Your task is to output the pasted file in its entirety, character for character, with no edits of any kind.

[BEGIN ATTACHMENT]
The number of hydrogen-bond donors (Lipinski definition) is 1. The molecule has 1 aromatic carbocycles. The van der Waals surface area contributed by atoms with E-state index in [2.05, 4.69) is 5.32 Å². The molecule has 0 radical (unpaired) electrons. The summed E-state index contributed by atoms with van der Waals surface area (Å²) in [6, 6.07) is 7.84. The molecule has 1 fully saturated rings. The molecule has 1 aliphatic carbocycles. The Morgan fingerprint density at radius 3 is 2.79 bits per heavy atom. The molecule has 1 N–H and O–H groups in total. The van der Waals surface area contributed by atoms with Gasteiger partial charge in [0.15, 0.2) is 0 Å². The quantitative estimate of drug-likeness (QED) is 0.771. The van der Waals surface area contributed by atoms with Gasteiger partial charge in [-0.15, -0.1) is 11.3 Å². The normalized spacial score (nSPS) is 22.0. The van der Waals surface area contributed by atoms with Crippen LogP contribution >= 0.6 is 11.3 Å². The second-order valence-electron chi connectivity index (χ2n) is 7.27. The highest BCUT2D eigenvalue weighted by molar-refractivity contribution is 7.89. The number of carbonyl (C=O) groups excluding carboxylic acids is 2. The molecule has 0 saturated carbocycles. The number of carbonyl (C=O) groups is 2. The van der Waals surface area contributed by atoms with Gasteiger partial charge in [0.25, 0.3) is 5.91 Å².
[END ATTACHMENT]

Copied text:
The number of hydrogen-bond donors (Lipinski definition) is 1. The molecule has 1 aromatic carbocycles. The van der Waals surface area contributed by atoms with E-state index in [2.05, 4.69) is 5.32 Å². The molecule has 0 radical (unpaired) electrons. The summed E-state index contributed by atoms with van der Waals surface area (Å²) in [6, 6.07) is 7.84. The molecule has 1 fully saturated rings. The molecule has 1 aliphatic carbocycles. The Morgan fingerprint density at radius 3 is 2.79 bits per heavy atom. The molecule has 1 N–H and O–H groups in total. The van der Waals surface area contributed by atoms with Gasteiger partial charge in [0.15, 0.2) is 0 Å². The quantitative estimate of drug-likeness (QED) is 0.771. The van der Waals surface area contributed by atoms with Gasteiger partial charge in [-0.15, -0.1) is 11.3 Å². The normalized spacial score (nSPS) is 22.0. The van der Waals surface area contributed by atoms with Crippen LogP contribution >= 0.6 is 11.3 Å². The second-order valence-electron chi connectivity index (χ2n) is 7.27. The highest BCUT2D eigenvalue weighted by molar-refractivity contribution is 7.89. The number of carbonyl (C=O) groups excluding carboxylic acids is 2. The molecule has 0 saturated carbocycles. The number of carbonyl (C=O) groups is 2. The van der Waals surface area contributed by atoms with Gasteiger partial charge in [0.25, 0.3) is 5.91 Å².